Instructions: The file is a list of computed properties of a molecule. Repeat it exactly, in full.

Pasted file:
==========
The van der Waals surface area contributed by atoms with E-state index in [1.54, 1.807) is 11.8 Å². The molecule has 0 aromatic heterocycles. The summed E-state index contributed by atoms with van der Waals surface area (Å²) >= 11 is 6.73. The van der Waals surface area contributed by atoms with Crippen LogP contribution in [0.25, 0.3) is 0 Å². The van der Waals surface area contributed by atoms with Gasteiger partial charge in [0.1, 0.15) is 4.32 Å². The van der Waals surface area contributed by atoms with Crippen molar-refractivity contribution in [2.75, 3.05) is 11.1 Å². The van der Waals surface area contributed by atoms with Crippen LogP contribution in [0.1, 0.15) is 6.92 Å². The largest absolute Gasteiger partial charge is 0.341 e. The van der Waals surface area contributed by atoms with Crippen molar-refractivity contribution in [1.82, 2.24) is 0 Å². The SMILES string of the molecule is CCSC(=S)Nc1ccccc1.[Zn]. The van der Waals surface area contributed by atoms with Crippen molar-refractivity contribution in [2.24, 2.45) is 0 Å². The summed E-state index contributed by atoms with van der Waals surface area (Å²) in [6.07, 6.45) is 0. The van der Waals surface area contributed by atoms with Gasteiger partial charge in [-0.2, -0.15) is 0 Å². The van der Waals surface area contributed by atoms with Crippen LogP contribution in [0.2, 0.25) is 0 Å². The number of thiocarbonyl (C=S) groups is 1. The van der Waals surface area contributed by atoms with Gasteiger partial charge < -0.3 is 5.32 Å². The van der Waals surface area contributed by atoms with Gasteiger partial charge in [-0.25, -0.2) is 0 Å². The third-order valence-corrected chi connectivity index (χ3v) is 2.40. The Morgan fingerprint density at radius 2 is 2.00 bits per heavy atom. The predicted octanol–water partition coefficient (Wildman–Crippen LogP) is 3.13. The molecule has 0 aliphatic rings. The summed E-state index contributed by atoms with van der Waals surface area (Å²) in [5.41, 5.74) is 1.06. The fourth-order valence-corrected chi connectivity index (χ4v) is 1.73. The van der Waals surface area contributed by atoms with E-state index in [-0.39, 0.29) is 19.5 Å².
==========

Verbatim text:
The van der Waals surface area contributed by atoms with E-state index in [1.54, 1.807) is 11.8 Å². The molecule has 0 aromatic heterocycles. The summed E-state index contributed by atoms with van der Waals surface area (Å²) >= 11 is 6.73. The van der Waals surface area contributed by atoms with Crippen LogP contribution in [0.25, 0.3) is 0 Å². The van der Waals surface area contributed by atoms with Gasteiger partial charge in [0.1, 0.15) is 4.32 Å². The van der Waals surface area contributed by atoms with Crippen molar-refractivity contribution in [2.75, 3.05) is 11.1 Å². The van der Waals surface area contributed by atoms with Crippen LogP contribution in [0.1, 0.15) is 6.92 Å². The largest absolute Gasteiger partial charge is 0.341 e. The van der Waals surface area contributed by atoms with Crippen molar-refractivity contribution in [1.82, 2.24) is 0 Å². The SMILES string of the molecule is CCSC(=S)Nc1ccccc1.[Zn]. The van der Waals surface area contributed by atoms with Crippen molar-refractivity contribution in [2.24, 2.45) is 0 Å². The summed E-state index contributed by atoms with van der Waals surface area (Å²) in [6.07, 6.45) is 0. The van der Waals surface area contributed by atoms with Gasteiger partial charge in [-0.2, -0.15) is 0 Å². The van der Waals surface area contributed by atoms with Crippen LogP contribution in [0.2, 0.25) is 0 Å². The number of thiocarbonyl (C=S) groups is 1. The van der Waals surface area contributed by atoms with Gasteiger partial charge < -0.3 is 5.32 Å². The van der Waals surface area contributed by atoms with Gasteiger partial charge in [-0.25, -0.2) is 0 Å². The third-order valence-corrected chi connectivity index (χ3v) is 2.40. The Morgan fingerprint density at radius 2 is 2.00 bits per heavy atom. The predicted octanol–water partition coefficient (Wildman–Crippen LogP) is 3.13. The molecule has 0 aliphatic rings. The summed E-state index contributed by atoms with van der Waals surface area (Å²) in [5.41, 5.74) is 1.06. The fourth-order valence-corrected chi connectivity index (χ4v) is 1.73. The van der Waals surface area contributed by atoms with E-state index in [-0.39, 0.29) is 19.5 Å².